FMZ, a gamma-aminobutyric acid B (GABA-B) receptor agonist that can reveal benzodiazepine receptor distribution was one of the early compounds used in patients with epilepsy with good success. [22],[23],[24],[25] Role of GABA in neuronal inhibition and seizures is well known and extensively studied. Therefore, evaluating GABA receptor distribution in patients with epilepsy, especially focal epilepsy was quite natural. The FMZ-PET images show decreased FMZ binding in the epileptogenic area. FMZ scans often show more restricted abnormality when compared to FDG-PET scan and is better aligned to the epileptogenic zone [Figure 7]. [26],[27]
Figure 7: Fused images with overlay of fluorodeoxyglucose-positron emission tomography (PET) scan (left), flumazenil (FMZ)-PET scan (middle), and FMZ-PET plus electrophysiological data (right) on 3-D magnetic resonance imaging reconstruction. The red areas correspond to regions of decreased tracer uptake or binding (≥10% compared to the contralateral area). Note that the volume of FMZ-PET abnormality is smaller and is more concordant with the seizure onset zone determined by intracranial recording (each small circle superimposed on the brain surface represents a subdural grid electrode)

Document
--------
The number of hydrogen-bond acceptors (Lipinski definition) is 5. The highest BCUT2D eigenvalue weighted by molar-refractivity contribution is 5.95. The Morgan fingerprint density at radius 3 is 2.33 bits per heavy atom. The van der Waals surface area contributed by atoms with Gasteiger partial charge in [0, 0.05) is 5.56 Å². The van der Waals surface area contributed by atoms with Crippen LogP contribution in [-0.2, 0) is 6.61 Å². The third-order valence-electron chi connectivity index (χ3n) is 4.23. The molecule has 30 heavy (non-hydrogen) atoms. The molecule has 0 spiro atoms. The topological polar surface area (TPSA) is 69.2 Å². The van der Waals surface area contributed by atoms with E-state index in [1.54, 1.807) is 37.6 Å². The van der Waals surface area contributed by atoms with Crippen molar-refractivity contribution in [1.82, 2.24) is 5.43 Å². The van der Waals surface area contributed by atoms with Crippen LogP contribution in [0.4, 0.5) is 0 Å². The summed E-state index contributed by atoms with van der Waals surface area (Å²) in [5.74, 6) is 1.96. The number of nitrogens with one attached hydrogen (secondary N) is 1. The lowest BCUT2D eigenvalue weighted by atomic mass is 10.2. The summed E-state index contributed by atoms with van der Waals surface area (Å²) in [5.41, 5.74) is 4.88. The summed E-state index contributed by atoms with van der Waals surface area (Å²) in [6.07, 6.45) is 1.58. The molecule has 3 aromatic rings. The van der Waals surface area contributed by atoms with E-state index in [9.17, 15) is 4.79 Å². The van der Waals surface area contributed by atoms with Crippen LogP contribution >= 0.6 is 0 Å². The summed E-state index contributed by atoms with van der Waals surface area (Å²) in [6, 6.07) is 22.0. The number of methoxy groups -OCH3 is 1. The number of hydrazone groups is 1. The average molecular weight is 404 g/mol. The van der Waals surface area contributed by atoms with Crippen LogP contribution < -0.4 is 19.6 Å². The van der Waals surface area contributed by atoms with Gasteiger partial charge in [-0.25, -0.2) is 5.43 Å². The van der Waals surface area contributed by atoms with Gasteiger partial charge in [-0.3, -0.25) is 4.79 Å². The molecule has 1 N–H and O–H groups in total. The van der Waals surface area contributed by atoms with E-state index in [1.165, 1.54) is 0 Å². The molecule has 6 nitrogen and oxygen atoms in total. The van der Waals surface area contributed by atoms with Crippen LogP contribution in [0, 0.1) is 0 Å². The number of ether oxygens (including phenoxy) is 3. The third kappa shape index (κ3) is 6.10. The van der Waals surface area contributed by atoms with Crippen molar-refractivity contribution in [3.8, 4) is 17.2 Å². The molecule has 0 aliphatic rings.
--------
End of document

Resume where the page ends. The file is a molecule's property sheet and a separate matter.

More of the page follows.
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Alpha- 11 C-methyl-L-tryptophan (AMT) PET scan

AMT is an amino acid PET tracer which is not incorporated into proteins; instead, tryptophan (and also AMT) is transported in brain tissue via the large neutral amino acid transporter and can be metabolized via the kynurenine or serotonin pathways. In patients with focal epilepsy due to certain causes, such as tuberous sclerosis, cortical dysplasia and certain epileptogenic brain tumors, AMT-PET scan typically shows increased uptake in the epileptogenic area [Figure 8]. [28],[29],[30],[31]
Figure 8: Axial T1-weighted magnetic resonance imaging showing subtle cortical thickening in the left middle frontal gyrus in this patient presenting with new-onset focal motor seizures. Alpha-methyl-tryptophan-positron emission tomography imaging revealed intense uptake in the involved region, which was histopathologically-confirmed to be focal cortical dysplasia

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18 F-trans-4-fluoro-N-(2-[4-(2-methoxyphenyl)piperazin-1-yl)ethyl]-N-(2-pyridyl) cyclohexane carboxamide (FCWAY) PET scan

FCWAY is a selective 5-HT1A-receptor antagonist that has been studied in patients with temporal lobe epilepsy. 5-HT1A-receptor binding is reduced ipsilateral to the temporal lobe seizure focus, hence the PET scan using this ligand shows decreased binding on the side of seizure onset. [32]

PET scan using other tracers such as 11 C-diprenorphine, 18 F-cyclofoxy and 11 C-carfentanil to investigate binding to opiate receptors; and 11 C-deprenyl to measure monoamine oxidase B activity are performed at various institutes as part of ongoing research programs. [33],[34],[35] Many of them show promising results but have not shown to surpass the clinical utility of FDG-PET scan. Therefore, they are not routinely used clinically, but remain a great tool to study neurochemistry in various disease states including epilepsy noninvasively.


   Functional Neuroimaging-Single-Photon Emission Computed Tomography (SPECT) Top